I feel fine, but over the past few days my HRV (unbalanced for the first time) and sleep has not been as good (last night was though). I think I ate too much junk food during the holidays? Otherwise the low readiness in inexplicable.
These recovery algorithms can be really tricky. I’ve used all of the main players including Garmin for extended periods of time, and had I followed the training recommendations, I’d have missed many opportunities to get valuable training in that my body was ready to absorb, and I’d also have put myself in deep holes based on the encouragement to train when I shouldn’t have.
Like @varmstrong, the most important thing is how you feel. “Are you motivated to train?” is one of the most useful questions you can ask yourself. The tricky part is all of this data can either inform, or cloud perception, so it’s worth taking it all with a grain of salt.
My own experience is that when my recovery score is low (f.ex. due to stress or poor sleep) then easy endurance helps me wind down and improves sleep quality (though, especially when going outside in nature to ride)
Longtime Garmin user here and in the same boat. My diet hasn’t been good during the holidays, plus some travel and less sleep have killed my Garmin training readiness. I still feel fine and train as usual but if I’m honest, a little fatigue is there. My hope is that, with the holiday season winding down things will normalize.
My take is that Garmin picked up exceptionally well on these changes and is telling me that something is going on and that I should keep an eye on it.
I would be much more worried to see these metrics go bad without knowing why. In my case I know what’s going on and I know it’s temporary, so I feel I can keep going for a little more before acting on it.
my garmin Enduro has guided me well this past year. but i do not let it dictate everything. It would be cool if TR incorporated Garmin, whoop, ring etc data to some degree. TR has no idea if i slept only 10 minutes and also went up 100000 steps in the past 24 hours.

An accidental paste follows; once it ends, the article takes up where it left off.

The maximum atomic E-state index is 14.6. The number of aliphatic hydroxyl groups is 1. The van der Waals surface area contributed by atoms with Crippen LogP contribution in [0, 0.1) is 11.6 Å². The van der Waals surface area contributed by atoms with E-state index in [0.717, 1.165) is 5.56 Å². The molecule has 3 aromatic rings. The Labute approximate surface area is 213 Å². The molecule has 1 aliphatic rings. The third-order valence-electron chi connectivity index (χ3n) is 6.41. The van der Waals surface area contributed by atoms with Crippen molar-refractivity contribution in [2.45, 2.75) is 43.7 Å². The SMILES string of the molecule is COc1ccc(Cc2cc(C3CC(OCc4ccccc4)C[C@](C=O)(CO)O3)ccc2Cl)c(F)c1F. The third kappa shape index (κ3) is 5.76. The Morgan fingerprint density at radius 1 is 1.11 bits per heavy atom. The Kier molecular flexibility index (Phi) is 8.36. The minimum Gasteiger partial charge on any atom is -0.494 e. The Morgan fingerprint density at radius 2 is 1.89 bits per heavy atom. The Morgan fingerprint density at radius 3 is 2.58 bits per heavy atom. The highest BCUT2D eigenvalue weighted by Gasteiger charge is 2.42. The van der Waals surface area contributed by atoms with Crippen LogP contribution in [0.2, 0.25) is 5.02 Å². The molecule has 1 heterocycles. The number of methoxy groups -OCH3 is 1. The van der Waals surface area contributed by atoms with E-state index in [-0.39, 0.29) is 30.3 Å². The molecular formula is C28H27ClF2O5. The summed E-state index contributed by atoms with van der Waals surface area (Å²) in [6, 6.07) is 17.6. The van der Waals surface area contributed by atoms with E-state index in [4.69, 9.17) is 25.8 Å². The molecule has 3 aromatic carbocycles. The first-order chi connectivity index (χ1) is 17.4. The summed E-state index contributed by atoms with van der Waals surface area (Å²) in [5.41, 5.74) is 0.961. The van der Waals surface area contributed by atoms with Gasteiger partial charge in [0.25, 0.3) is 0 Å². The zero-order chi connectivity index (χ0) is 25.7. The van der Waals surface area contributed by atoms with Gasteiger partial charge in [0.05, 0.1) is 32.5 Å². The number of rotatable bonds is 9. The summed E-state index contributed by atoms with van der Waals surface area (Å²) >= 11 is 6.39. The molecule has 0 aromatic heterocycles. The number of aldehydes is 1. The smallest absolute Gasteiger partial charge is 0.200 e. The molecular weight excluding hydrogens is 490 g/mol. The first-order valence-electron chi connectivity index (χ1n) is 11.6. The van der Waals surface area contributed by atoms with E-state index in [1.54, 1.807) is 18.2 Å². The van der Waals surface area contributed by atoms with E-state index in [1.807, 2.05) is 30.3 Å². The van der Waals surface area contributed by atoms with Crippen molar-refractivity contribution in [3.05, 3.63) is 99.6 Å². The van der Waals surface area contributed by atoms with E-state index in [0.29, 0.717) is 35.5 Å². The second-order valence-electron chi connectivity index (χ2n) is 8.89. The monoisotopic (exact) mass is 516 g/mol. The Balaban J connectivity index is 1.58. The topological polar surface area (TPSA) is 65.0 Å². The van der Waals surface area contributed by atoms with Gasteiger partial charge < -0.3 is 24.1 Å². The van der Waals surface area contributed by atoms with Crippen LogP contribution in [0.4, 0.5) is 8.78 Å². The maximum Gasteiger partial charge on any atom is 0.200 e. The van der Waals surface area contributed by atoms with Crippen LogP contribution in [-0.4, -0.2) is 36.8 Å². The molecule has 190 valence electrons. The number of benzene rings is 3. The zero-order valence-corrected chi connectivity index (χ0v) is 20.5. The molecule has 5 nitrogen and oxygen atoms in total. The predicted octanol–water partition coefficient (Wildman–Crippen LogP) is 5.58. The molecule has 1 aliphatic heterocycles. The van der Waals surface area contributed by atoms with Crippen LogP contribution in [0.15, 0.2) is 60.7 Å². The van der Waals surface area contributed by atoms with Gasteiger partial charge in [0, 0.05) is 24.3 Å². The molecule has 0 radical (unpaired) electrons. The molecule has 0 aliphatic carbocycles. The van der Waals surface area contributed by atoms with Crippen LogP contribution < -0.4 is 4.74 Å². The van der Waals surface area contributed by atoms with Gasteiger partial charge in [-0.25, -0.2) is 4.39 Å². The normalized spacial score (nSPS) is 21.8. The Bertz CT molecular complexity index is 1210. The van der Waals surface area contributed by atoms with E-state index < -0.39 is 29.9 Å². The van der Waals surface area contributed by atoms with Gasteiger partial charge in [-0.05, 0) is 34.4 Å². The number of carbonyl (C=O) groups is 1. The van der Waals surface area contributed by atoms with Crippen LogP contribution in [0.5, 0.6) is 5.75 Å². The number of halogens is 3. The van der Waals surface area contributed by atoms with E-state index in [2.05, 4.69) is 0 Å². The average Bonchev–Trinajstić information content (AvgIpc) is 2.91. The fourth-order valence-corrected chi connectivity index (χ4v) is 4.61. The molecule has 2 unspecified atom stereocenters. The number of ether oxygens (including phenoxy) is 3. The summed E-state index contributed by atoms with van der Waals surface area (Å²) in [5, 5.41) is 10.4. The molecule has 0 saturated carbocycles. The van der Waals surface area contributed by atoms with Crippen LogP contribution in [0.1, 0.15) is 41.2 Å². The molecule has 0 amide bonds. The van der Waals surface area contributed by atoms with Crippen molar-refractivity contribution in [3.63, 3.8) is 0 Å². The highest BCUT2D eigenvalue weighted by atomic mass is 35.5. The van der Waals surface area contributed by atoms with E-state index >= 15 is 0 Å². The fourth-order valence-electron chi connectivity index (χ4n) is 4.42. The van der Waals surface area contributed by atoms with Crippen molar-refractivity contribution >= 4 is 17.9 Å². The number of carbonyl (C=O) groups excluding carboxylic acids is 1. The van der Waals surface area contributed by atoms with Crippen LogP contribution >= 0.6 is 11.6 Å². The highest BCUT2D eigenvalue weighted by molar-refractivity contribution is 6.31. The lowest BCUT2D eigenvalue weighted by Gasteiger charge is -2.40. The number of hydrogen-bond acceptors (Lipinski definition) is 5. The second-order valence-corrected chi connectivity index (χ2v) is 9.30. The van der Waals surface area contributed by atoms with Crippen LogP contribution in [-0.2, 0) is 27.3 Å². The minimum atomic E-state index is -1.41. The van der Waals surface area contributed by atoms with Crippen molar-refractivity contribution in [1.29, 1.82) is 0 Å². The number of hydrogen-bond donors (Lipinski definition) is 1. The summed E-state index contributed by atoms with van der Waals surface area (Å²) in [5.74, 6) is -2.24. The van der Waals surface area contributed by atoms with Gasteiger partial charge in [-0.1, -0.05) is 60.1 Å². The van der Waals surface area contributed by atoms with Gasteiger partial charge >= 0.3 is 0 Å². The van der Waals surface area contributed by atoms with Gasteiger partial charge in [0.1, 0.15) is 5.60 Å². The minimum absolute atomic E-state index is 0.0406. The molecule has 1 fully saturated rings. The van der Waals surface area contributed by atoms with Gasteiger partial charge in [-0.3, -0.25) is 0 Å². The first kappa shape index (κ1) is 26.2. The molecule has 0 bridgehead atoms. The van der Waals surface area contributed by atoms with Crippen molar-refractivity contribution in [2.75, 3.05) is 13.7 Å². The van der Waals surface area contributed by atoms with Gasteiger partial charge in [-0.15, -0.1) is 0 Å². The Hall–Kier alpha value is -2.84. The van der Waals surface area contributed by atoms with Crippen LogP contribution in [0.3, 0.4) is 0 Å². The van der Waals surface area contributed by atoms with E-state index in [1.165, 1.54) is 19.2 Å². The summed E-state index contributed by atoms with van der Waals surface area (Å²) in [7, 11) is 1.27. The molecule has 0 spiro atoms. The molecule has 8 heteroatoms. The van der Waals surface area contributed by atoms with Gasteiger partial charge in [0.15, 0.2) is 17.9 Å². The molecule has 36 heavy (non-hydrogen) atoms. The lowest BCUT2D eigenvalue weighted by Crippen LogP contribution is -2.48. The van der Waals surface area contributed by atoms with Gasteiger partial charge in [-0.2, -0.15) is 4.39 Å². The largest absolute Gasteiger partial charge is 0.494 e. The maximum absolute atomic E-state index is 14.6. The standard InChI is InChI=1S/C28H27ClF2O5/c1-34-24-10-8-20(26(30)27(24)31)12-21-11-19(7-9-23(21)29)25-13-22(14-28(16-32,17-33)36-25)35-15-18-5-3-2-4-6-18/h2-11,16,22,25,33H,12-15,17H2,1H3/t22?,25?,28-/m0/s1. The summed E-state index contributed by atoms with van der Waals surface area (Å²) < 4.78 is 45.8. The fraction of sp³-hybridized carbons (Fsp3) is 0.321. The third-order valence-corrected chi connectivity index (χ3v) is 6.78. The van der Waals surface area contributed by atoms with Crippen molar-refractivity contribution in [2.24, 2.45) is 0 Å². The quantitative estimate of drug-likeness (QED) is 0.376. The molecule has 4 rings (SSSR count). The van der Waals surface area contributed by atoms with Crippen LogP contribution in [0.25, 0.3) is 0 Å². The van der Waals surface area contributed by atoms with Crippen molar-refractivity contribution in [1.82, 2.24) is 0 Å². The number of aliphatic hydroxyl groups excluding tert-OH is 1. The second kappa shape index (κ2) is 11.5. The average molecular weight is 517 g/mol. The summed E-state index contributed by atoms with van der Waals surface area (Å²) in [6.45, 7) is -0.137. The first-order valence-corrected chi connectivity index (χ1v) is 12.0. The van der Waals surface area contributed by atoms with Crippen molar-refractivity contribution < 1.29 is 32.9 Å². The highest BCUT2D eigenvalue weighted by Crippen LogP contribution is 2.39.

I’ve found that low training readiness can be an indicator that something is off. I definitely train when the readiness indicator says low but I try to be aware of what workout I’m doing and what’s coming up?
Towards the end of a build cycle I’ll slowly watch the indicator not get out of low for a few days and then the rest week arrives!
I do t know if you keep a training diary but keep a note of what Garmin said, how you felt, what you choose to do, and what the outcome was (which can be hard to determine other than how the workout went). You may be able to spot trends in future to better inform when to pay attention to your Garmin watch and when to ignore it.
My main question is whether I should skip or move a workout when the workout is not going to happen. I think people are reading my question as a yes or no question when I’m looking for the answer to be either “skip” or “move”. I’ve gone ahead and “moved” Thursday to Saturday. I think I saw the subsequent workouts shift forward and adjust.
I don’t use Garmin but I do monitor HRV. For the last 2 months, in conjunction with a coach, I’ve used HRV to allocate the more focused sessions of the week. The basic idea is 1 long ride of ~4hrs, 1 hard interval session, 1 moderate interval session, and 2-3 easy 60-90 minute rides, and where possible, try to do the interval sessions and the long ride on days when HRV is trending positively. If I can do the hard interval session on a day when my HRV is in the top quartile of my normal range, even better.
There has been the odd rogue reading, but by and large it’s been accurate, and really helpful for me. It showed I was ill when I just felt a little generally below par and helped with easing back into training after. Likewise, I had an unusually good HRV reading early this week, felt good too, and so chose to do a pretty hard workout, the comfortably hardest since I got Covid a month back. I was just shy of a 1hr power PR, despite my training being very disrupted, and it didn’t feel brutally hard, either.
I think strongly that recovery/readiness monitoring really is the next big thing in training, although whether the current tech offerings are sufficiently sophisticated to make the best use of the biological data that’s available is a different question.
The Garmin algorithms are really terrible. For example, they like to tell me I am well rested and ready to go when I am so knackered from a few big efforts in close succession that my hear rate is suppressed. The device collects some useful data, but it needs a qualified human to interpret it in any useful way.